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Chris Weidman says fighting Anderson Silva is a 'dream come true'

Chris Weidman, right, of Long Island, defeated Mark

Chris Weidman, right, of Long Island, defeated Mark Munoz by second-round knockout at UFC on Fuel. (July 11, 2012) Photo Credit: AP

Anderson Silva has been on the mind of Chris Weidman for years.

"When I started MMA, I wasn't going to fight at all if I didn't think I could beat the best," said Weidman, a Baldwin native and the UFC's No. 1 middleweight contender. "And he was the best at my weight class, at 185, and I knew I could beat him. Now I'm going to have the opportunity to prove I can beat him."

Weidman spent four years dreaming of fighting Silva, the UFC middleweight champion who hasn't lost a fight in seven years. Weidman spent the past few months campaigning to fight Silva, winner of 16 straight bouts. Weidman spent Thursday in a calm state -- after hugging his boss, UFC chairman Lorenzo Fertitta -- upon learning his "dream come true" fight is set for July 6 at UFC 162 in Las Vegas.

"Just relief," Weidman said about hearing the news, which was first reported by Newsday.

Relief is something Weidman, 28, hasn't had much of since knocking out Mark Munoz last July. His home on the water in Baldwin Harbor was severely damaged by superstorm Sandy. He recently moved back into the second floor. The first floor is still under construction.

A few weeks after Sandy, Weidman (9-0, 5-0 UFC) tore the right labrum in his shoulder while training in Arizona and required surgery. That forced him to pull out of a December fight against Tim Boetsch.

The shoulder is near 100 percent, and Weidman said his doctor cleared him to resume training at close to full intensity. So, that light Brazilian Jiu-Jitsu work will become live BJJ training. That "play sparring" will turn serious boxing. The wrestling -- Weidman was a two-time All-American at Hofstra -- will be full-force.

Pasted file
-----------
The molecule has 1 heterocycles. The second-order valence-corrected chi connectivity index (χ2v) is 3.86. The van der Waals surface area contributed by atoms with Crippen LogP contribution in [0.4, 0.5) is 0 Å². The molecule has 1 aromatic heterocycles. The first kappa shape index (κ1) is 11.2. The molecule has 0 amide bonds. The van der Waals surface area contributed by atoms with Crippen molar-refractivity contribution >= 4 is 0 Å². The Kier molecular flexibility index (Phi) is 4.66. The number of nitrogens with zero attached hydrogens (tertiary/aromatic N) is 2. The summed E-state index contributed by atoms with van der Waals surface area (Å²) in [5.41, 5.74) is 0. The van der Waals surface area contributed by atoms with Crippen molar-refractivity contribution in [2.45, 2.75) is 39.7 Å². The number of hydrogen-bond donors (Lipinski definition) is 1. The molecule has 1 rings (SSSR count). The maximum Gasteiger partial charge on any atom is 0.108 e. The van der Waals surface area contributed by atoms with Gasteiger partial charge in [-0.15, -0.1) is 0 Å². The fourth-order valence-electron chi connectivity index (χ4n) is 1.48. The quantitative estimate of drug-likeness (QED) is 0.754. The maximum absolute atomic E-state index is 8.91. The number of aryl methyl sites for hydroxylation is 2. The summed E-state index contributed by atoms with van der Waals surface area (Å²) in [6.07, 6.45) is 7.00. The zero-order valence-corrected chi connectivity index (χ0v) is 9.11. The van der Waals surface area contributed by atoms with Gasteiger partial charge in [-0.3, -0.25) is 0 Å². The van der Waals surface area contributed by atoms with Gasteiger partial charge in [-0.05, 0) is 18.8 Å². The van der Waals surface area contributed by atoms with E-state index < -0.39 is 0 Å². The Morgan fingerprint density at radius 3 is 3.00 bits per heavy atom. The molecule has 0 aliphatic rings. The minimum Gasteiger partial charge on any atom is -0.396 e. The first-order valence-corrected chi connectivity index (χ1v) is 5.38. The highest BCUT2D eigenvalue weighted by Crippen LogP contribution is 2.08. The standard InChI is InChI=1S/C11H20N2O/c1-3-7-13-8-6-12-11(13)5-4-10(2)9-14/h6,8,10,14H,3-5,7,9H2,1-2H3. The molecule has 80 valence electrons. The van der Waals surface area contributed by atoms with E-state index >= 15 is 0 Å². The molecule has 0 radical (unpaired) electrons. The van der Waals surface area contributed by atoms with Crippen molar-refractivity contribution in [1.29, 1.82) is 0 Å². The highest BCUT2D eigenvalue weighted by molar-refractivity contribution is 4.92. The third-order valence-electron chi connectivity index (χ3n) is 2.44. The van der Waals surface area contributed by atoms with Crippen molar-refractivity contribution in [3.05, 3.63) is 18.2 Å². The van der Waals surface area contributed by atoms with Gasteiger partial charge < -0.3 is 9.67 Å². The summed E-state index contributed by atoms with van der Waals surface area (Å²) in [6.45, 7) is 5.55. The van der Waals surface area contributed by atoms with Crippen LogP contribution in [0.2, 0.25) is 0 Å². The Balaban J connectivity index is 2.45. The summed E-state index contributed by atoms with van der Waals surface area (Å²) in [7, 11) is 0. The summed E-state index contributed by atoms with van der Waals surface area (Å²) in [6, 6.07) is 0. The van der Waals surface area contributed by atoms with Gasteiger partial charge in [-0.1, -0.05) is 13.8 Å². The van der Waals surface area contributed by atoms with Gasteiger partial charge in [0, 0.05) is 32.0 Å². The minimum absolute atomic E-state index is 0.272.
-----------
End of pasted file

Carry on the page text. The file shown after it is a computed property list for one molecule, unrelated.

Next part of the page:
Silva (33-4, 16-0) and his camp toyed with giving Weidman a title shot the past few months, saying they only want "big fights" against marquee fighters. With his pedigree, Silva, 37, can make those demands.

"I have this dream fight on the horizon now," Weidman said. "It's going to be a challenge for me to beat the greatest of all time. A lot of people think I'm going to get killed and that just fires me up. It really fires me up because I know the only way I lose this fight is because I lost it myself, and I lost confidence."

Silva is unquestionably the best (fighter)n the history of MMA. He's the standard-bearer for 185-pounders, if not all fighters. He is a creative and powerful striker. He lands 67.8 percent of significant strikes, the best in UFC history according to Fight Metric. His 17 knockdowns are also best in the business. Twenty of his career wins ended by knockout or TKO.

Weidman isn't swayed by Silva's numbers.

"Every time I ever watched him fight, before I even started sparring, I was saying in my head I could win this fight," Weidman said. "No matter how good he looked, no matter what, I always saw something that I might have been better than him at, or something that I could take advantage of since Day 1.

"And that's before I knew what I was capable of. Now that I've got to the point where I'm at, it makes it easier for me to look at tape and have confidence in myself because I've already had it instilled in me for four years since I started MMA."

New York Sports